But it is used for spacecraft, where m << M. This formula doesn't give barycentric speeds. But in the special circumstance where masses are equal, you can add the masses together, assign them to one object and consider the other object massless. So a formula that does not provide barycentric results will work in this particular instance.

    my formula needs parenthesis around M+m
    [tex]V_{o} = \sqrt{\frac{G(M+m)}{d}}[/tex]
    I think you meant to do that, but made a tex typo. Your tex code had {{ }} instead of {( )}

    Your formula needs to be changed slightly to work, and broken down into seperate formulas for the Earth and Moon:

    M is the mass of the Earth
    m is the mass of the Moon
    For the Moon:
    [tex]V_{o} = m \sqrt{\frac{G}{d(M)}}[/tex]

    For the Earth:
    [tex]V_{o} = m \sqrt{\frac{G}{d(m)}}[/tex]

    Are you sure? I don't see why the size of the object would matter at all. Neither your formula or my formula use the objects' sizes.
    Last edited by a moderator: Apr 21, 2017
  15. Jan 31, 2005 #14


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    Another Labguy "no-math" post:

    Unless I'm totally lost, I can't see how "size" would matter in any of the calculations above. We need masses and distance and G, but sizes couldn't matter unless two objects were in contact, a rare case except in "contact binaries".

    When one body is much more massive than the other, G and distance should do it, even without mass of the smaller object(s). For example, the many-ton space shuttle is orbiting at, say, 280 miles. When they do a waste dump, very small chunks of "stuff" is released. So, we have a X-ton shuttle orbiting at 280 miles, and a small piece of 3-ounce junk following in the same orbit. Just because the shuttle is large (= more mass) and the junk is small (= less mass) neither one will suddenly need to "jump" to a different orbital height (distance) would it?
  16. Jan 31, 2005 #15


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    Your first formula gives the the Moon an orbital velocity of 125 m/s or .125 km/s, with an orbital radius of 379330 km, this works out to a period of over 220 days.

    The second formula gives the Earth an orbital velocity of 1.130 km/sec, causing it to circle the barycenter (at 4670 km distant from the Earth's GoG) in 7.2 hrs.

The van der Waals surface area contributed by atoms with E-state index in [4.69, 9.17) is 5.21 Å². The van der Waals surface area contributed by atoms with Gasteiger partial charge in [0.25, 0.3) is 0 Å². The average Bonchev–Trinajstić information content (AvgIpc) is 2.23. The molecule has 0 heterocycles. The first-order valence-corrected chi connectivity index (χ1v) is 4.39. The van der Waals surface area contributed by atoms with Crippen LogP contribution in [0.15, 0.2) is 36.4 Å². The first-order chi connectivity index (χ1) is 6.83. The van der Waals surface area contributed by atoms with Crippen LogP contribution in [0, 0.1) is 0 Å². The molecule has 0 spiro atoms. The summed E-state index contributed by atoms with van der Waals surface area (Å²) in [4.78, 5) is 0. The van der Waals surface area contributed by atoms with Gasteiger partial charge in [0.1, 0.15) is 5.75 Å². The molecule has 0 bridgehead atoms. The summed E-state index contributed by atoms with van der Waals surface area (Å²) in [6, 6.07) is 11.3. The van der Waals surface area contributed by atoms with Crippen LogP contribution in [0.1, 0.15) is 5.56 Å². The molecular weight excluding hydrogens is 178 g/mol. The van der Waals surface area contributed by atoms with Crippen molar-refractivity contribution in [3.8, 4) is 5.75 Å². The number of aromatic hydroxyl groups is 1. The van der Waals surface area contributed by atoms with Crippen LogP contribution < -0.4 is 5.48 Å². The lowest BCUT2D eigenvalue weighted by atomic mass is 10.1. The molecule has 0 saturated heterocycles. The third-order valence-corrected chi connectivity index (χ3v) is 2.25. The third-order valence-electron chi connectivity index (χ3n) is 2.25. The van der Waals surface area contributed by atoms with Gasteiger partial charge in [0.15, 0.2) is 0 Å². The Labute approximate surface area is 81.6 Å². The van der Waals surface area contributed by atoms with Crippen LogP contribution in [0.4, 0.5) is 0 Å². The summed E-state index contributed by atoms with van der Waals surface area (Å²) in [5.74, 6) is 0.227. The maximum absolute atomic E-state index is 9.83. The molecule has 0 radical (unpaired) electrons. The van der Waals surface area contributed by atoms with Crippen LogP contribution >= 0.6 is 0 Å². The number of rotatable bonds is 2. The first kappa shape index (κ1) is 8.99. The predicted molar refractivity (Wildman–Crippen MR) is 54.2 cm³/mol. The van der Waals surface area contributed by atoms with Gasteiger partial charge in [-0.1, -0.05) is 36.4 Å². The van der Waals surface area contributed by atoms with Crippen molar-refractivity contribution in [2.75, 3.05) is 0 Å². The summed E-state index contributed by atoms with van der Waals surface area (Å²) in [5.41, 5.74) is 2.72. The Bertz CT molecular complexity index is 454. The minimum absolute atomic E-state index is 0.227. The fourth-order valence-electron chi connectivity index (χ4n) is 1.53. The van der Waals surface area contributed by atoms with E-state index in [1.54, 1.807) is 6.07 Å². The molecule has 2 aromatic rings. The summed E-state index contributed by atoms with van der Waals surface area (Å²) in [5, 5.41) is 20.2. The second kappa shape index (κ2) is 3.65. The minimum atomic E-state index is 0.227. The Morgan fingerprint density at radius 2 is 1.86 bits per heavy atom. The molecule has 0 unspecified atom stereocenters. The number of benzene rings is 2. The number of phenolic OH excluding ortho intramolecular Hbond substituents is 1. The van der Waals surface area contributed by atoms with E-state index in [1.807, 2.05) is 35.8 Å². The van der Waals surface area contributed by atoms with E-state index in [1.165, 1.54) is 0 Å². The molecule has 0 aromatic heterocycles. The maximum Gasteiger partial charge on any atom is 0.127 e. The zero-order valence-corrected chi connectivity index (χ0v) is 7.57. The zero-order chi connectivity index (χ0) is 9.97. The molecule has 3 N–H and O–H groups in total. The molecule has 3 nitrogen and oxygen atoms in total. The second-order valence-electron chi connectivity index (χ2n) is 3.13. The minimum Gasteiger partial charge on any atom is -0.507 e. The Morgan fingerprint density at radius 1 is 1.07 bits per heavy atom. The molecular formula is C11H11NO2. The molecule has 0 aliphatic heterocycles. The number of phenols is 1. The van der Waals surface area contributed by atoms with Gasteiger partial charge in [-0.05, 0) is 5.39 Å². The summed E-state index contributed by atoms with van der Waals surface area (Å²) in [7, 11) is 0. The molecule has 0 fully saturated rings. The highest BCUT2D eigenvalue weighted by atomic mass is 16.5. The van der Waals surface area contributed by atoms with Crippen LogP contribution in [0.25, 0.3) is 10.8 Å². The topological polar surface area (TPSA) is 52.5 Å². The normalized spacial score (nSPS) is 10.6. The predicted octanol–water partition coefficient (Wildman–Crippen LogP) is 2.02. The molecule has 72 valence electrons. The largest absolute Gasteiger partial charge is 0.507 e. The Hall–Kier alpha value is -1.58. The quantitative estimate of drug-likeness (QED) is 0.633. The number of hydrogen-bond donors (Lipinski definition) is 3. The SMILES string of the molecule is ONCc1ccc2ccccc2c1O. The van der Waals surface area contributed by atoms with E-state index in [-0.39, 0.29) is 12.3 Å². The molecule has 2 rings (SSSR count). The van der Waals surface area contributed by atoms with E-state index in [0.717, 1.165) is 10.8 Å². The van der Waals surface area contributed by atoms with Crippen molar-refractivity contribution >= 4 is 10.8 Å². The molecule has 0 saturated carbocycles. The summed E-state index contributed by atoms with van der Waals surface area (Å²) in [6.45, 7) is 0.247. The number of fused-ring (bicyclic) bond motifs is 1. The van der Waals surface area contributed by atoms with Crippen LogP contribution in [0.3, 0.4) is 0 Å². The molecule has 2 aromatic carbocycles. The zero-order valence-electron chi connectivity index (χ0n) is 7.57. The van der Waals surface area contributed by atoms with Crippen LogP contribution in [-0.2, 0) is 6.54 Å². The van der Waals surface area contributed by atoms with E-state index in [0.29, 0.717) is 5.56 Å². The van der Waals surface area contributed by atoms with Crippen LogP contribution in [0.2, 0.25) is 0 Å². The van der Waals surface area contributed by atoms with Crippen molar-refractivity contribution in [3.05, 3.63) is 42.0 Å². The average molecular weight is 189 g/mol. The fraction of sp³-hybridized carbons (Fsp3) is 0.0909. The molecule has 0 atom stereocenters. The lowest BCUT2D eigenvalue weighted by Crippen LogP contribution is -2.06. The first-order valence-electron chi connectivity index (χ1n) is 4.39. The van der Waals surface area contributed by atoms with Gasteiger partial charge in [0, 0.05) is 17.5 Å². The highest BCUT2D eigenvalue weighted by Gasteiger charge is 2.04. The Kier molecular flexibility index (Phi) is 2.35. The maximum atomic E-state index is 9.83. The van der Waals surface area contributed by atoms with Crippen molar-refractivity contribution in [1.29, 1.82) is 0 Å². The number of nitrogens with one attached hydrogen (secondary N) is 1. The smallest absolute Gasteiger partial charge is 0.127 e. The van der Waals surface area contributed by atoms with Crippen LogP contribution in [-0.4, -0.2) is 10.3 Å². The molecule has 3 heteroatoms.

Even you transposed the formulas, the period for the moon would be 24.4 days ( almost three days short of it actual period), and the Earth would have a period of 2.7 days.

    Both these periods have to be the same.

    My formula does give the correct answers, and you really don't have to use two formulas as long as you designate m as the mass of the object for which you are calculating the velocity for (rather then any particular planet or moon).
    In "size" I meant the magnitude of the masses. I realise that it might not have been the best choice of words, but I assumed it meaning would be obvious in the context of the text, where I made no mention of differences in physical dimensions of the bodies in question, either before or after this statement.
    Sorry for the confusion.
    Last edited by a moderator: Apr 21, 2017
  17. Jan 31, 2005 #16


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    You're right. I didn't realize little m would represent Earth on the Earth velocity formula.

    I swear my 2 formulas worked last night. But they don't work today! I entered them into Visual Basic but I probably made a typo.
  18. Jan 31, 2005 #17


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    That's okay, I just realised that I misplaced a decimal point while entering the Earth moon distance into the formulas

    This makes the first equation give an answer of .0125 km/sec and the
    second .133 km per sec. in the first case it means the moon would have a period of 2220 days and the Earth a period of 72 hrs.

    If you reverse it and make the first equation equal the Earth's oribital velocity then you get a period of 27.16 days, close to the proper value.

    the second equation, now for the moon gives a period of 244 days. still way off.

    However, if you change the second equation to

    [tex]V_{o}(moon) = M\sqrt{\frac{G}{dM}}[/tex]

    you get an orbital velocity for the moon of 1.0185 km/s and a period of 27.1 days. considering rounding, this comes close again.

    But note that the difference between these new corrected equations and mine is that I have (M+m) in the demoninator and the new ones have just M.

    Since M in the corrected equations is the Mass of the Earth, 81 times that o fthe moon, it dominates and is why the corrected equationss give close to the correct answer. However, as the two masses become more even in magnitude, the equation I gave will still give the correct answer and the ones with just M in the denominator will drift off in accuracy.
    Last edited: Jan 31, 2005